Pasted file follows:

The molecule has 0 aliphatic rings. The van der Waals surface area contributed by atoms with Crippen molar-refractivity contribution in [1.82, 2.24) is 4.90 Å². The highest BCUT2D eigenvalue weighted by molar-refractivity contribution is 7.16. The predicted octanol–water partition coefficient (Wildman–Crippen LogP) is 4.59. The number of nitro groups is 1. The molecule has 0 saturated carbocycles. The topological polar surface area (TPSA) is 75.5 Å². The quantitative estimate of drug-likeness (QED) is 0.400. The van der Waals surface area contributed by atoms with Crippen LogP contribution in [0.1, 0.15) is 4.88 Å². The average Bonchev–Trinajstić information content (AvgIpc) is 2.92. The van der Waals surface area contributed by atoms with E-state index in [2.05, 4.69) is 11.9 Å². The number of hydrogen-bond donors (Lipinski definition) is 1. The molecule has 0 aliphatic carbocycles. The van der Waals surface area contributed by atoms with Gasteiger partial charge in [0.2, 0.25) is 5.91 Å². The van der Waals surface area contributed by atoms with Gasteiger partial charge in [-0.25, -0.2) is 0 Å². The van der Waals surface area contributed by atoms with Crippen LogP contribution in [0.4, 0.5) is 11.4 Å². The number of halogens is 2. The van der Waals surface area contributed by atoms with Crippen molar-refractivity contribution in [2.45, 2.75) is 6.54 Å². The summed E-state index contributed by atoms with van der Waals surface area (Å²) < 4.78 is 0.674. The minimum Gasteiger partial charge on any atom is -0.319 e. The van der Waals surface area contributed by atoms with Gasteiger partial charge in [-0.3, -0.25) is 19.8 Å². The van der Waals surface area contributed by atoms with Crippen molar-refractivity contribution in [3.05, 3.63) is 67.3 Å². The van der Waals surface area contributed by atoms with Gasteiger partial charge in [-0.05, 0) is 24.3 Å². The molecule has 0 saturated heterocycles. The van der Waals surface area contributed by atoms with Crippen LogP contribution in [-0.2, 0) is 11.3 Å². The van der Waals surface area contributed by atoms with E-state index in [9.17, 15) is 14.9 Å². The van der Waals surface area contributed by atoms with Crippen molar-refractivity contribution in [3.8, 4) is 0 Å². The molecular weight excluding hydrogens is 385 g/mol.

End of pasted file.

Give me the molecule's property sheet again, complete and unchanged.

The molecule has 0 aliphatic rings. The van der Waals surface area contributed by atoms with Crippen molar-refractivity contribution in [1.82, 2.24) is 4.90 Å². The highest BCUT2D eigenvalue weighted by molar-refractivity contribution is 7.16. The predicted octanol–water partition coefficient (Wildman–Crippen LogP) is 4.59. The number of nitro groups is 1. The molecule has 0 saturated carbocycles. The topological polar surface area (TPSA) is 75.5 Å². The quantitative estimate of drug-likeness (QED) is 0.400. The van der Waals surface area contributed by atoms with Crippen LogP contribution in [0.1, 0.15) is 4.88 Å². The average Bonchev–Trinajstić information content (AvgIpc) is 2.92. The van der Waals surface area contributed by atoms with E-state index in [2.05, 4.69) is 11.9 Å². The number of hydrogen-bond donors (Lipinski definition) is 1. The molecule has 0 aliphatic carbocycles. The van der Waals surface area contributed by atoms with Gasteiger partial charge in [0.2, 0.25) is 5.91 Å². The van der Waals surface area contributed by atoms with Gasteiger partial charge in [-0.25, -0.2) is 0 Å². The van der Waals surface area contributed by atoms with Crippen LogP contribution in [0.4, 0.5) is 11.4 Å². The number of halogens is 2. The van der Waals surface area contributed by atoms with Crippen molar-refractivity contribution in [2.45, 2.75) is 6.54 Å². The summed E-state index contributed by atoms with van der Waals surface area (Å²) < 4.78 is 0.674. The minimum Gasteiger partial charge on any atom is -0.319 e. The van der Waals surface area contributed by atoms with Gasteiger partial charge in [-0.3, -0.25) is 19.8 Å². The van der Waals surface area contributed by atoms with Crippen molar-refractivity contribution in [3.05, 3.63) is 67.3 Å². The van der Waals surface area contributed by atoms with Gasteiger partial charge in [-0.05, 0) is 24.3 Å². The molecule has 0 saturated heterocycles. The van der Waals surface area contributed by atoms with Crippen LogP contribution in [-0.2, 0) is 11.3 Å². The van der Waals surface area contributed by atoms with E-state index in [9.17, 15) is 14.9 Å². The van der Waals surface area contributed by atoms with Crippen molar-refractivity contribution in [3.8, 4) is 0 Å². The molecular weight excluding hydrogens is 385 g/mol.